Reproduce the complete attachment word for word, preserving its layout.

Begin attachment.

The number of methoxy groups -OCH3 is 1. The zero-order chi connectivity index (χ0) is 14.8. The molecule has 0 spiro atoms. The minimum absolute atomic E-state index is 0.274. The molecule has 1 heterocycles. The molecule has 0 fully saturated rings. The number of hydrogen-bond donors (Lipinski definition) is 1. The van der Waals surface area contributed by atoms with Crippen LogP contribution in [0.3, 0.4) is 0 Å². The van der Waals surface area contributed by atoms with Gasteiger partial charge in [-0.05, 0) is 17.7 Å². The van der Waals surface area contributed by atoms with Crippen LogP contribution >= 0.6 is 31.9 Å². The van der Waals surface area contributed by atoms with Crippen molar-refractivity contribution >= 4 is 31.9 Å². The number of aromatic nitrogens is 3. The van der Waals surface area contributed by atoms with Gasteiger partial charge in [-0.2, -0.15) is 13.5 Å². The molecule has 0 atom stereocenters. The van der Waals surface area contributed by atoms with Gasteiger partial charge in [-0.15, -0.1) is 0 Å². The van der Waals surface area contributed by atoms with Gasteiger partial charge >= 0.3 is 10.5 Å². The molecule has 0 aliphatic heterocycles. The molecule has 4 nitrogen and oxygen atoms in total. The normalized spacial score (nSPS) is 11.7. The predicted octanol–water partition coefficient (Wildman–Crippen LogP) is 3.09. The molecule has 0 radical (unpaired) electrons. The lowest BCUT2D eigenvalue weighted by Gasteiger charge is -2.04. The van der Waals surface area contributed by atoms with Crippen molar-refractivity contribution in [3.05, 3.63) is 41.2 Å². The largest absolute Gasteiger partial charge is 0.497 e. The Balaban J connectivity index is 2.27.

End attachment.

The number of methoxy groups -OCH3 is 1. The zero-order chi connectivity index (χ0) is 14.8. The molecule has 0 spiro atoms. The minimum absolute atomic E-state index is 0.274. The molecule has 1 heterocycles. The molecule has 0 fully saturated rings. The number of hydrogen-bond donors (Lipinski definition) is 1. The van der Waals surface area contributed by atoms with Crippen LogP contribution in [0.3, 0.4) is 0 Å². The van der Waals surface area contributed by atoms with Gasteiger partial charge in [-0.05, 0) is 17.7 Å². The van der Waals surface area contributed by atoms with Crippen LogP contribution >= 0.6 is 31.9 Å². The van der Waals surface area contributed by atoms with Crippen molar-refractivity contribution >= 4 is 31.9 Å². The number of aromatic nitrogens is 3. The van der Waals surface area contributed by atoms with Gasteiger partial charge in [-0.2, -0.15) is 13.5 Å². The molecule has 0 atom stereocenters. The van der Waals surface area contributed by atoms with Gasteiger partial charge in [-0.15, -0.1) is 0 Å². The van der Waals surface area contributed by atoms with Gasteiger partial charge >= 0.3 is 10.5 Å². The molecule has 0 aliphatic heterocycles. The molecule has 4 nitrogen and oxygen atoms in total. The normalized spacial score (nSPS) is 11.7. The predicted octanol–water partition coefficient (Wildman–Crippen LogP) is 3.09. The molecule has 0 radical (unpaired) electrons. The lowest BCUT2D eigenvalue weighted by Gasteiger charge is -2.04. The van der Waals surface area contributed by atoms with Crippen molar-refractivity contribution in [3.05, 3.63) is 41.2 Å². The largest absolute Gasteiger partial charge is 0.497 e. The Balaban J connectivity index is 2.27.